• facilities on common property
  • claims history.

Premiums for commercial strata schemes are also impacted by the occupancies and activities undertaken at the premises. Certain high-risk occupancies such as warehousing, manufacturing and panel beating attract a higher premium due to the increased risks associated with these activities.

While you can’t change your loss history or your location, you can address your premium and ensure you receive the best possible terms.

How we can get the best premium?

1.Highlight the positives about your building 

Tell your broker and/or Insurer about any recent repairs, improvements or safety features installed, particularly any new fire prevention methods, eg installing automatic sprinklers.

  1. Check the accuracy of your loss history

Your claims history should reflect the most up to date information available. For example, it may show a claim for Impact Damage (a car drove into your fence), but if the cost of this loss was subsequently recovered from a third party, then this should be noted on your records.

  1. Ensure occupancy information is up to date

Commercial Strata schemes must provide a list of current occupants prior to policy renewal. If a higher risk occupant is scheduled to vacate your premises, let your Insurer know.  This may lead to a premium reduction.

If our building is well maintained and has an excellent loss history, why has our premium increased?

The short answer is sometimes it’s not you, it’s the market.

The Insurance market is cyclical, fluctuating between ‘hard’ and ‘soft’ market conditions. During a soft market, premiums reduce, but during a hard market they increase. After many years of premium reductions, we are now in a hardening market and most OCs will notice their premiums increasing.

Why do market conditions have such an impact on premiums?

Insurance is a global industry.

The Insurance sector is profitable when losses worldwide are low. This attracts capital from investors, resulting in increased capacity for existing Insurers and encourages new participants to enter the market. Increased competition and underwriting capacity cause premiums to fall as Insurers compete on pricing to gain or increase their market share.

But this can’t last. The combination of falling premiums and increased losses isn’t sustainable.

Eventually capital is withdrawn from the industry forcing some Insurers to abandon unprofitable or high-risk sectors of the market, while others adjust their underwriting practice. As underwriting capacity shrinks, premiums rise, and the cycle continues…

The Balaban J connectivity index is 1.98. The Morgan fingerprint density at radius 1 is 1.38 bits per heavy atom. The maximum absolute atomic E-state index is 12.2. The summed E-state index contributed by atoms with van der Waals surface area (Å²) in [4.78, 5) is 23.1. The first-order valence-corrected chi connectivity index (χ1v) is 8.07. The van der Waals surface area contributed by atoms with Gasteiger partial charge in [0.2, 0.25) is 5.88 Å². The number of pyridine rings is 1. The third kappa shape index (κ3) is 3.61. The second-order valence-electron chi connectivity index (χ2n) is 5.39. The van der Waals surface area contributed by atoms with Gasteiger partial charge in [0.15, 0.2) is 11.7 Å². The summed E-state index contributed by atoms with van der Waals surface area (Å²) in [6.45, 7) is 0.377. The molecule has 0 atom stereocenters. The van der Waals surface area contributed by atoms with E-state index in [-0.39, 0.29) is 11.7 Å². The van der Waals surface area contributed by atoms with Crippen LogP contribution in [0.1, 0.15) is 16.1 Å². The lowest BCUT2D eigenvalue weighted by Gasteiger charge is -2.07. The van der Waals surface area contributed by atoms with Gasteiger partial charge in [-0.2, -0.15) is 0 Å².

Is the Lot Owners’ personal property covered?

It’s common for owners to think their personal property is covered under a Strata Policy – this isn’t necessarily the case, and you should check your policy carefully.

What is covered under a Strata Insurance Policy?

A Strata Policy provides cover for an owner’s Fixtures and Fittings.

This includes fitted kitchens and benchtops, baths, vanities, toilets and built in wardrobes. Recently, paint and wallpaper have also become standard inclusions. Some policies also cover floating floors, but always check your Policy terms and conditions for clarification.

The Strata Policy doesn’t provide cover for personal possessions such as carpets, curtains, furniture and other personal effects.

Owners may also be liable for property damage/personal injury to third parties within their Lot. A Strata Policy doesn’t provide this liability cover for owners. Instead, you should obtain your own Contents Insurance, which may include liability cover.

What can we do if we’re unhappy with the service provided by our Broker or Insurer?

One of our most common questions!

Firstly, it’s important be aware the Complaints process is outlined in your FSG, which is included with your Insurance renewal documentation. It’s also available online either on your Insurer or Broker’s website.

A complaint must first be lodged with the appropriate entity (either your broker or Insurer) who will process your complaint through their internal dispute resolution process.

If at the end of this process you are still unsatisfied, you can take your dispute to the Australian Financial Complaints Association (AFCA). AFCA provides a free dispute resolution service for Strata schemes/OCs, and all brokers and Insurers agree to abide by its recommendations.

Article written by Suzanne Ford BCB Insurance Brokers